As we fully open up for the summer, it might be difficult to figure out how to reengage in the outside world. Zoom fatigue is real and students were feeling it, and now it’s all about mitigating screen time in general and getting those kiddos outdoors.
Here are some tips for schools to encourage students to take a break from screen time:
Get Students Outdoors
- Write about the outdoors. Check out our webinar called “Engaging Students Without Screens” that discusses how to write about a nature walk.
- Connect nature to science content. Any kind of science that can connect to the outdoors should be taught outside if the weather permits.
- Move practice outside when applicable. For example, if your student likes to make paintings indoors, try to take that activity to the yard or a community park.
- Do art projects outside to relieve stress. This is backed with scientific evidence!
- Observe nature as a learning activity with these great resources.
Get Students Exploring
Allowing children to get creative, get active, and explore the world around them as a learning experience has so many benefits. Here are a few ideas on how to get kids exploring during the summer:
- Academic Based Scavenger Hunts. Parents can get creative with student’s spaces and get them moving through at-home scavenger hunts that connect to content. Here are a few ideas of what this could look like.
- Real-World Connections. Ask your children to connect the content to something in their world. An example of this could be to have them find something in their house that relates to something they learned in the school year, and tell you about it. Allowing kids to be creative and connect with the content they’ve studied through exploration is both fun and beneficial. This could also be used in lower elementary when learning letters or counting. For example, find an item that starts with the letter R or find 15 of something.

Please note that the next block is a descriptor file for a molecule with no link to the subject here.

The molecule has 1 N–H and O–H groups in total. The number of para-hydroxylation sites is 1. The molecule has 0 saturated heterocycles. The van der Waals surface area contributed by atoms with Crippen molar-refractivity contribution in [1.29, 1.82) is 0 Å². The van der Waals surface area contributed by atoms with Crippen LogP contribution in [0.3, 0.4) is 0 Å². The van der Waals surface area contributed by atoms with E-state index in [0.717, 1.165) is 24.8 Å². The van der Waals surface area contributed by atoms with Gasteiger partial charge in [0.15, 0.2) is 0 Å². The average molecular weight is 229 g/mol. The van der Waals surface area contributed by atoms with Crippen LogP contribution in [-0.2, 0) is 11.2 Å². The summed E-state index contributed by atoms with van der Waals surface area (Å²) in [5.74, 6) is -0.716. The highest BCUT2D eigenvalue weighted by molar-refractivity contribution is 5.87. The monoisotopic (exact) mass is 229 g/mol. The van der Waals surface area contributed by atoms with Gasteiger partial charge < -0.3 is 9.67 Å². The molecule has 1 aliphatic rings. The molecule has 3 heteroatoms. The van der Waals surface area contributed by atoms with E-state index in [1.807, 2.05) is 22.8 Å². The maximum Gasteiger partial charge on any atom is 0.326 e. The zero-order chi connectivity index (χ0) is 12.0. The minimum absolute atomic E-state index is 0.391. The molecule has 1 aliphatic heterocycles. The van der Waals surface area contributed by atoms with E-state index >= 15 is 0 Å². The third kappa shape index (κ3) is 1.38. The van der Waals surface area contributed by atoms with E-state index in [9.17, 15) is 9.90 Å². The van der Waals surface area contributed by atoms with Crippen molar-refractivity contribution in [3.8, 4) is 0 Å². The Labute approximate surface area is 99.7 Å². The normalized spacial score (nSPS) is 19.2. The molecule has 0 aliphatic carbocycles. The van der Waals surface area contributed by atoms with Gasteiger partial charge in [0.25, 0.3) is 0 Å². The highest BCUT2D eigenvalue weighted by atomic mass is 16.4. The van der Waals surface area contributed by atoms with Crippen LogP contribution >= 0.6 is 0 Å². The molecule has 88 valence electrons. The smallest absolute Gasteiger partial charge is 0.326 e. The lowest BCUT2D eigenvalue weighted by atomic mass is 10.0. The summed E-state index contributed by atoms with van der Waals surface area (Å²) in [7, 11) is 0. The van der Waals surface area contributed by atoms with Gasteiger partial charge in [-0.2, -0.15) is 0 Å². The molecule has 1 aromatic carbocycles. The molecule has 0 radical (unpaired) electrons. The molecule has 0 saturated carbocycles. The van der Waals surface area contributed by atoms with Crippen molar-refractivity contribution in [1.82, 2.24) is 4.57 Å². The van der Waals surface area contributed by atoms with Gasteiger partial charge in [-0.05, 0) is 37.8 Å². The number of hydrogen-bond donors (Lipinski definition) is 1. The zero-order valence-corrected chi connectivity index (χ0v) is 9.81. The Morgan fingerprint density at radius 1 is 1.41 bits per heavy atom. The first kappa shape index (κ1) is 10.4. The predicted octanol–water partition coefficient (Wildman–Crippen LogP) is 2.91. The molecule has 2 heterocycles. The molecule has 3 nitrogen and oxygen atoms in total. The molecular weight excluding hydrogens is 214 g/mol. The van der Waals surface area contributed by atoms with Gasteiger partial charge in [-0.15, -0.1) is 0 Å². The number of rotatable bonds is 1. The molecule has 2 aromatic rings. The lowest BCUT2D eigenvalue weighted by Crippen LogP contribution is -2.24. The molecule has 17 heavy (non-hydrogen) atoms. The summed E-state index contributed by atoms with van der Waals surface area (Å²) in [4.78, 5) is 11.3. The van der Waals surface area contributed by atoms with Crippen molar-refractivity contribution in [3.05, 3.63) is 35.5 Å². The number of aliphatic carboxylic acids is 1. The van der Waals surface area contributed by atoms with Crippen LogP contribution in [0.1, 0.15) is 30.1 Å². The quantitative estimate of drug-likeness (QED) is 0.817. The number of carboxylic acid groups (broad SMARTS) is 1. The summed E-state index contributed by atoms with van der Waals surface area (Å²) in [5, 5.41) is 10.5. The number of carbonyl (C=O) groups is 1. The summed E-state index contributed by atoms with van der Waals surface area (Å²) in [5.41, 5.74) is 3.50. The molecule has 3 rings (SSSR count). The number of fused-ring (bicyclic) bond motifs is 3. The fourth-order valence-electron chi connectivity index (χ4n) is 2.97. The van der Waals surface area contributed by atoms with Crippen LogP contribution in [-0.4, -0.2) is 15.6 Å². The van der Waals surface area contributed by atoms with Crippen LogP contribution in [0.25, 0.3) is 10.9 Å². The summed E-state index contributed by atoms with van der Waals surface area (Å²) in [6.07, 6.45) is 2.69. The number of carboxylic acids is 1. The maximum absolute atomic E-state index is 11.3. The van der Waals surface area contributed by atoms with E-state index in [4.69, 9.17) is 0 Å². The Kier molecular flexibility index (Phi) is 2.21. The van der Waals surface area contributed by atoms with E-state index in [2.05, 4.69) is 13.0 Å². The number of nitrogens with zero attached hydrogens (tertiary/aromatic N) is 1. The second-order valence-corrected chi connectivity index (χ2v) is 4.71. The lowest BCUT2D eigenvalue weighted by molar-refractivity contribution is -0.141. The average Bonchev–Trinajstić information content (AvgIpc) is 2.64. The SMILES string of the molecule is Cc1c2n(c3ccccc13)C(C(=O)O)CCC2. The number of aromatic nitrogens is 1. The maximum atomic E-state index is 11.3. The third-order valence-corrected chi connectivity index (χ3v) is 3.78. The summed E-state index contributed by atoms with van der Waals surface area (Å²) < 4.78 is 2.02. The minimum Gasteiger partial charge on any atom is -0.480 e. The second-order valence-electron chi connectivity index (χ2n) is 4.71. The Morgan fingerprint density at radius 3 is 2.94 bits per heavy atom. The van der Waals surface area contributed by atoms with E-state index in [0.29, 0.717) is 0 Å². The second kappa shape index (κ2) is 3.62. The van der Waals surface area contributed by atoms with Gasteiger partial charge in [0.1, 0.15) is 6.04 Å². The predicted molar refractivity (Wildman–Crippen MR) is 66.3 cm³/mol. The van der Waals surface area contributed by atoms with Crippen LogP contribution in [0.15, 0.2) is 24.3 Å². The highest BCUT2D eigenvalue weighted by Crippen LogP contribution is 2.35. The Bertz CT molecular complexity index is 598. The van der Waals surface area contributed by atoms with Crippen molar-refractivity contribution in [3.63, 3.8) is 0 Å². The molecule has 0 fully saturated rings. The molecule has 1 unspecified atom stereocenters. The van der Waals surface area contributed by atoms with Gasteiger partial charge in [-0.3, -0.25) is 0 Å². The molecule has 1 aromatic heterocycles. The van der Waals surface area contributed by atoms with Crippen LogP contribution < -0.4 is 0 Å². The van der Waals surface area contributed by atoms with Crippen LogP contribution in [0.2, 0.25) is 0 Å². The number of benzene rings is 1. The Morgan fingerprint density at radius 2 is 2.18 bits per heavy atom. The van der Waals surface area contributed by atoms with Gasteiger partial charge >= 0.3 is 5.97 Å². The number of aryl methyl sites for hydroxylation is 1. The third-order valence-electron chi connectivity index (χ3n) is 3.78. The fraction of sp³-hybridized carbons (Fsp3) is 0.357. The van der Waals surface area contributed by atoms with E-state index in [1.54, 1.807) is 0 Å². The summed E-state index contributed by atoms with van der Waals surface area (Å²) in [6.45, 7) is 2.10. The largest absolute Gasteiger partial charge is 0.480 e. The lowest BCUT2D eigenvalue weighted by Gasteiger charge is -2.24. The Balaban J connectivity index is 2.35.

Minimize Screen Time
Kids developmentally need time away from the screen. Find time in the day for them to get up and get away from the screen. A tip I’ve heard is taking at least a 20-second break every 20 minutes. Ultimately, though, it’s up to each student to find out what breaks they individually need.
- Schedule Low-Tech Brain Breaks. Make sure brain breaks are not on the screen. Have kids get outside, run around the neighborhood, make a snack, do some jumping jacks, play with their pet, or another off-screen activity.
- Moving Your Body: If necessary/applicable, children can use a standing desk or a medicine ball to keep them moving. It may help them take more screen breaks during the day, increase focus, and help create more movement.
- Create Supply Lists: Schools can create supply lists that accompany at-home activities. Schools could ask parents to buy chalk, art supplies, or other tactile supplies that teachers can expect parents to have and send directions for more hands-on activities at home. This will help students still have kinesthetic learning activities and get some learning time away from the screen. If parents can’t purchase the supplies, schools could have a community drive to fill that need.
Get Students Learning About Their Family, Community, and City
This is a great time to have kids invest in learning about family and community history. Here are some ways to support students in learning about these important parts of their life:
- Write Family Stories or Timelines: These are great literacy-based activities that allow students time to read, write, and understand sequences of events. Here are some ways to do this with families at home.
- Community service projects: Find out what your community needs and see if students can help fill that need. This creates a greater sense of responsibility for children and understanding that they can personally impact their community every day.
- Explore your city: Here are tips to do this safely while at home.